- The delta T was only about 10 degrees, and I plan to return for a second scan now that colder weather has arrived.
- See roof pic and thermogram below.

Here is the church’s rep’s articulation of the problem:
The wall has been a problem for many years. Whether there was a leak or not I'm not sure. Given the constant peeling, it was ASSUMED we might have had a roof leak and that (and other leaks) resulted in a new roof several years ago. Unfortunately, roof replacement did not stop the wet wall problem. To the best of my knowledge, the wall drips with moisture only in the summer months, particularly on hot, humid days. It tends to be along the whole wall, with heavier concentrations in the center.

Comment by Michael Stuart on November 8, 2010 at 9:04pm
TJ,

No... by all means... be as general or as specific as you would like. I don't know about the other members, but I find that both have a place in open discussion. I may have started this discussion forum, but I definitely do not propose to know everything about thermography or about buildings. We all have something to learn, and I just like to sit in the front row to be part of the discussion. That's the great thing about these forums! There is almost always a group of people that can complement each other in knowledge and experience.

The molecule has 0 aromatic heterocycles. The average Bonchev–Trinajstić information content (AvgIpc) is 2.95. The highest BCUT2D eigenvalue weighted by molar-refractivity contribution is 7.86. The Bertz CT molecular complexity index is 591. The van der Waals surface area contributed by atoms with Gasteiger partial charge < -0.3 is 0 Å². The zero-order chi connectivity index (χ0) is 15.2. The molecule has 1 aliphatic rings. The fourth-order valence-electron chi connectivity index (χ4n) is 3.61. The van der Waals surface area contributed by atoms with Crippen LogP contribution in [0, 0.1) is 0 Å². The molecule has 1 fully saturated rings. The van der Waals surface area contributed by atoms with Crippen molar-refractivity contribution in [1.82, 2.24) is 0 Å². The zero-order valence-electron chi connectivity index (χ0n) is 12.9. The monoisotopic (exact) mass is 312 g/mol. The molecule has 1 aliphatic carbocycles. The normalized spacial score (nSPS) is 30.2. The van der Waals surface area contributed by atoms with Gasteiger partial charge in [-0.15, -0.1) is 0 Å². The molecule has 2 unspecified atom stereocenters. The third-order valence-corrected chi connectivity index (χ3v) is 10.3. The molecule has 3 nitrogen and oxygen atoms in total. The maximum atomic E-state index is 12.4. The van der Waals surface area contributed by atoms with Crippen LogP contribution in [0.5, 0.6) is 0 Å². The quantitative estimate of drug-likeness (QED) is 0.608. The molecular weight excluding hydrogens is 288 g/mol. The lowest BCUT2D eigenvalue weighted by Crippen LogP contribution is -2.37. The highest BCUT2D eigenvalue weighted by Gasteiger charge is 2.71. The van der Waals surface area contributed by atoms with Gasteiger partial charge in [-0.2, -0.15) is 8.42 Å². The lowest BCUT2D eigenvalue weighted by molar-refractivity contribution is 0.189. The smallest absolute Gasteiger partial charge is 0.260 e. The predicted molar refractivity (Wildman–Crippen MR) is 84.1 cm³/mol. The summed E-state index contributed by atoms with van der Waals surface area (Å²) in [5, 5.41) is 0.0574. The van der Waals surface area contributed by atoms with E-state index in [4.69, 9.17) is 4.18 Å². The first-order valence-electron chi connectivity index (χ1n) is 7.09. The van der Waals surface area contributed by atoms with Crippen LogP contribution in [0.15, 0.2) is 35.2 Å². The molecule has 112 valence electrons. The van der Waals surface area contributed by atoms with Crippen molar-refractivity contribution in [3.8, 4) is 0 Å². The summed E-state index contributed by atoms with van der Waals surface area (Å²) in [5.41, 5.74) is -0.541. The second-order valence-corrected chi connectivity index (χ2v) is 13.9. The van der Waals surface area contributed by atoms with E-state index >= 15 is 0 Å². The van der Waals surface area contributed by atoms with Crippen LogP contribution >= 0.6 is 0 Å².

All of the questions that I asked are actually questions that I would ask myself upon seeing an image like you presented on my imager. The thermal imager is nothing but a tool. Yes... it lets you see what you're eyes may not... but to gain the most from it, you still need to use your brain and ask a LOT of questions. (And on this forum, there are no "dumb questions".) To borrow a phrase from a colleague, you need to "Think Thermally", and try to understand all of the reasonable things that could be producing the thermal signature that you are seeing. Ask "Why?" always! Sometimes, you will be surprised that it may not have been what you had originally suspected. The more questions that you ask, the more confident you should be in your end analysis (in my opinion).